WNIT Dreaming: Pre-Season. Post-Season. Future? – January 2006

Two small news events of note this past summer. Easy to miss if you were enjoying a well-deserved vacation or making preparations for the upcoming season. In July:

Antitrust case puts NCAA on defense: NIT suit over tournament will go to court Monday

Then later in August:

Ending Court Fight, NCAA Buys NIT: NIT will now be run by the NCAA

What, you might ask, does the men’s NIT have to do with you, your recruits, your season ticket holders and whoever is going to fill that still empty date in your schedule next?

Nothing much, really. Except, of course, for the fact that there is a Women’s NIT. And history shows that what happens on the men’s side might eventually happen on the women’s side. The question is, what do women’s basketball coaches want for the future of the WNIT and what should they do to make that vision happen?

Starting at the beginning might help give a sense of what we have right now.

Brent Amick of Triple Crown Sports, the company that organizes the WNIT, recalls his involvement with the WNIT began sometime in 1993. At that time, the men had a pre-season NIT but there was no equivalent event on the women’s side. Amick remembers Margie McDonald, then Associate Deputy Commissioner for the Western Athletic Conference, coming up to him and saying, “You know, no one is doing this. We need someone to step up.”

Why Triple Crown? Well, they had a history of being supportive of women’s sports in other areas and, perhaps fortuitously, owner Dave King’s wife had played college ball. “It was a risky endeavor,” Amick admits, “because at that time, how do you make something like that work?”

Nevertheless, Amick and McDonald began working on NCAA legislation and developing member institutions support. “I came out to one of the WBCA meetings and met with Betty Jaynes,” says Amick. “I got to hook up with some of the conferences and other administrators who wanted to back it.” The legislation was passed in early 1994 and the first pre-season WNIT took place later that year (the post-season WNIT began in 1998). “It was amazing. Within two or three months we had a field of 16 teams,” laughs Amick. “It was like, how did I pull that off?”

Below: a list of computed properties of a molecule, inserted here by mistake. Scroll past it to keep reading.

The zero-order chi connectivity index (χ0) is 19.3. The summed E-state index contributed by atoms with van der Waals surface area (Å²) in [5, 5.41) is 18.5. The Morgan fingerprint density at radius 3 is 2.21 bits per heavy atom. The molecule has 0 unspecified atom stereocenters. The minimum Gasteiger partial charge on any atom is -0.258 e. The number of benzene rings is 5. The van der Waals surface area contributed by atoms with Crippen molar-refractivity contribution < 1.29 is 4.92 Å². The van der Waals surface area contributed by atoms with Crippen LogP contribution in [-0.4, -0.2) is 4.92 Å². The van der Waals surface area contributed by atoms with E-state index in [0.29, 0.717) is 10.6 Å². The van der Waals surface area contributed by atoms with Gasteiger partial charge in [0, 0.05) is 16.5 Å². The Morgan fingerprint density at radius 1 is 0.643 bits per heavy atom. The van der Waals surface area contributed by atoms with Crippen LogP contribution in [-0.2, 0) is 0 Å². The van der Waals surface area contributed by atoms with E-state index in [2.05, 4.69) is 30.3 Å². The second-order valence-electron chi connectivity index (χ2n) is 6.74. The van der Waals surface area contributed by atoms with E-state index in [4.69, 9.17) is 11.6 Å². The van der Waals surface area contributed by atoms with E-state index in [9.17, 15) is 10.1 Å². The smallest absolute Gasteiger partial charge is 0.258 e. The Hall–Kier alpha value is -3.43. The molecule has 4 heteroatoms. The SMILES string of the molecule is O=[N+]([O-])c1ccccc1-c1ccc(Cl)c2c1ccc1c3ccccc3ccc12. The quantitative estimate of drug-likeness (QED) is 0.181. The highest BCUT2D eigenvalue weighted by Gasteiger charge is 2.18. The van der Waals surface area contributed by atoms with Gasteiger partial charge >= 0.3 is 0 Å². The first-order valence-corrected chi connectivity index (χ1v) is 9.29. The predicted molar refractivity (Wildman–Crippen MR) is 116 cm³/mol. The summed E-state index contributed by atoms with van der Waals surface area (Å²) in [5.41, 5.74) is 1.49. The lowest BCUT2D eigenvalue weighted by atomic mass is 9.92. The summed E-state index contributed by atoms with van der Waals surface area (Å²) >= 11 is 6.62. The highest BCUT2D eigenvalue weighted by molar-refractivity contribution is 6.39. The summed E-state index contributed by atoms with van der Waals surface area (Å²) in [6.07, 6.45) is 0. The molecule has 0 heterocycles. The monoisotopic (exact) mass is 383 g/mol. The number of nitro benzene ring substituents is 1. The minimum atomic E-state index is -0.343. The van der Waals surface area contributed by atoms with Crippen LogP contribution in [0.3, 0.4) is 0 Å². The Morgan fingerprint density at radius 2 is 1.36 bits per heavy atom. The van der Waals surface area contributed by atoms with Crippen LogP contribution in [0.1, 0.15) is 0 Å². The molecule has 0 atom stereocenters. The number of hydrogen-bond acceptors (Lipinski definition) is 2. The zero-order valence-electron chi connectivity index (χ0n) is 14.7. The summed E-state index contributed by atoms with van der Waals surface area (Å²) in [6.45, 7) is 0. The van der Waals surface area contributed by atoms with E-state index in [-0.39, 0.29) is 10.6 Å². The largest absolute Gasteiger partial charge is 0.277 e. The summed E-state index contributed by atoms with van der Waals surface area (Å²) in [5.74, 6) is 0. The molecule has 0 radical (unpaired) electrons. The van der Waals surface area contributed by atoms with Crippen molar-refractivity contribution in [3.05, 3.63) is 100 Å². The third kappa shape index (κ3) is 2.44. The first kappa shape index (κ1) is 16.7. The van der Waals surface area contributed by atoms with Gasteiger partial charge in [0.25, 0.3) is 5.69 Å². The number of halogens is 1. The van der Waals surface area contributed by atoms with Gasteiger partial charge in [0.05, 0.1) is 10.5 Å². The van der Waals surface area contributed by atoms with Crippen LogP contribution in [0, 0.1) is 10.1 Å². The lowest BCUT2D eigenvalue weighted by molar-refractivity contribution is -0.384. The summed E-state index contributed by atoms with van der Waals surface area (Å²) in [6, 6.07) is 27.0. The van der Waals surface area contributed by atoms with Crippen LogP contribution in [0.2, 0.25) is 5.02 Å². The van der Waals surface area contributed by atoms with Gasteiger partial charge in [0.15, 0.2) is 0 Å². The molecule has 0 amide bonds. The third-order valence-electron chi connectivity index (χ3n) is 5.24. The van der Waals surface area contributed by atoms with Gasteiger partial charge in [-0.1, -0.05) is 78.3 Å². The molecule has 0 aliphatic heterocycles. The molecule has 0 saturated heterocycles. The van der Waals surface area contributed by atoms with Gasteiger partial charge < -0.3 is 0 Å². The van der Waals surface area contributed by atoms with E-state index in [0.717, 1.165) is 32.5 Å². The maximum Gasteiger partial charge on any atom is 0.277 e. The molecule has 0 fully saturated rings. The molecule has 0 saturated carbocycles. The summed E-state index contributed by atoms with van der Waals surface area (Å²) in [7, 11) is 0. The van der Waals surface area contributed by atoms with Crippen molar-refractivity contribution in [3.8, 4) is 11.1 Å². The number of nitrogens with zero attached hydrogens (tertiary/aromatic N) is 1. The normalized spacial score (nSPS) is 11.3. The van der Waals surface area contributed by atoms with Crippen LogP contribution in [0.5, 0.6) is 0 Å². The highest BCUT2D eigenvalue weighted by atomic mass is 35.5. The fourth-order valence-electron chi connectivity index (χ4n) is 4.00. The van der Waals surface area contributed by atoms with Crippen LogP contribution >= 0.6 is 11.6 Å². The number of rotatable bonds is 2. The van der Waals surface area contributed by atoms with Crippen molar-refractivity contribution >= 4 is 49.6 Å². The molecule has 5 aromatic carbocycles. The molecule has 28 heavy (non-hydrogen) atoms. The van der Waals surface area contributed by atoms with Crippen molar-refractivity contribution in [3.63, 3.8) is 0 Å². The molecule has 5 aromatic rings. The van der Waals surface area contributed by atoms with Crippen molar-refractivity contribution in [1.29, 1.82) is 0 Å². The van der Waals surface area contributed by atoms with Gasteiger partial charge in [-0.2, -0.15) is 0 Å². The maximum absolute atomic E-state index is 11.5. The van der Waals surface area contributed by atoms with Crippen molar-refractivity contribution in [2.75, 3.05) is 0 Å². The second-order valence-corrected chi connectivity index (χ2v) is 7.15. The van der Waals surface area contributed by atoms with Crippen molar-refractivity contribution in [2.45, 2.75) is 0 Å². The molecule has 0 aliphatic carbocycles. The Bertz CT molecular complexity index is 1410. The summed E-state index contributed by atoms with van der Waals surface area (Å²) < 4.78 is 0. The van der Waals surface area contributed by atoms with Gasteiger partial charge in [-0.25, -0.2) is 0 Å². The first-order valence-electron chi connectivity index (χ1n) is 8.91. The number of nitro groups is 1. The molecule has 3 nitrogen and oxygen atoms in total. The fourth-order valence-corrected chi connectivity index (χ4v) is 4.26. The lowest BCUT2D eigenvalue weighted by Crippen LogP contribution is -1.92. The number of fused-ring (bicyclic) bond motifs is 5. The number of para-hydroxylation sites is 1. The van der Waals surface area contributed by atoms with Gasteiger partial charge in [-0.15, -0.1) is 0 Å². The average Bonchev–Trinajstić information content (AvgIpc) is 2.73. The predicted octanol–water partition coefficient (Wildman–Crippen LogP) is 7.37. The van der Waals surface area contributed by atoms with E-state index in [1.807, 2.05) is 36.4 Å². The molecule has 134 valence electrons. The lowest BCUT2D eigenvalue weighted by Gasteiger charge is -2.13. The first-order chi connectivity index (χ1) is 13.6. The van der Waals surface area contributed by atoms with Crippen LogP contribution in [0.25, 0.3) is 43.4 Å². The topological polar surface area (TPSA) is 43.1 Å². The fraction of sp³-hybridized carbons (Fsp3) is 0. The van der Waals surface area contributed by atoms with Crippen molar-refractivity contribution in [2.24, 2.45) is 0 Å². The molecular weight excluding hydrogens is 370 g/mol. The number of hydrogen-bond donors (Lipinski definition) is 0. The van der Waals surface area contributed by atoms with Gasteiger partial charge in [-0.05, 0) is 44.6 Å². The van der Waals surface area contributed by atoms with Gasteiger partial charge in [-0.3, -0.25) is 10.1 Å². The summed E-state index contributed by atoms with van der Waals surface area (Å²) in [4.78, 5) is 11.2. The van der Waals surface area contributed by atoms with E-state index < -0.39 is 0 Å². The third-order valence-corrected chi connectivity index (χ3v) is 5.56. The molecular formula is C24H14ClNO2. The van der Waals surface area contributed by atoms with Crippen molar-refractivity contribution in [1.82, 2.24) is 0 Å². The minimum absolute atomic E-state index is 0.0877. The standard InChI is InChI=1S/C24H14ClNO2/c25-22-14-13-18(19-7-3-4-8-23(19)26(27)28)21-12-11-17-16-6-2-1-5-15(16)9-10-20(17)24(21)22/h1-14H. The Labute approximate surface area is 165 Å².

It helped that Texas coach Jody Conradt and University of North Carolina’s coach Sylvia Hatchell offered, and continue to offer, their support, serving as unpaid board members of the non-profit organization that is the WNIT. “We use them a lot in an advisory capacity,” says Amick. “Initially they worked with us on setting up guidelines and formatting structures. Originally we thought they could help us with the selection process, but then you come down to the end of the season, you cant even get a hold of them,” Amick laughs. “And they don’t want to be on the selection committee because they’re dealing with peers and that’s not a comfortable position. What is helpful is their recommendations and who they’ve seen.” Hatchell’s involvement is a logical extension of her personal goals and love of the game. “To me, the most important thing is winning games for the University of North Carolina,” she explains. “The second thing is promoting the game. I feel like the WNIT has been there a lot of times when there’s been nothing else, or the opportunities have been limited as far as the NCAA. It’s been an opportunity for teams that deserve to play more, deserve for their season not to be over so early.”

Women’s basketball history is littered with pre-NCAA National Tournaments. The current WNIT paralleled, and then absorbed, the National Women’s Invitational Tournament held in Amarillo, Texas from 1969-97. The two tournaments are neatly linked by the presence of Margie McDonald. She played for the legendary Harley Redin, whose Wayland Baptist teams dominated the NWIT during its first years of existence.

“We’ve played in [preseason] a few times,” continues Hatchell. “You get a few extra games. You also get to start playing earlier. It’s tournament format at the beginning of the season, and you get better and better teams playing each other. That gets people’s interest and has them looking at the upcoming season.”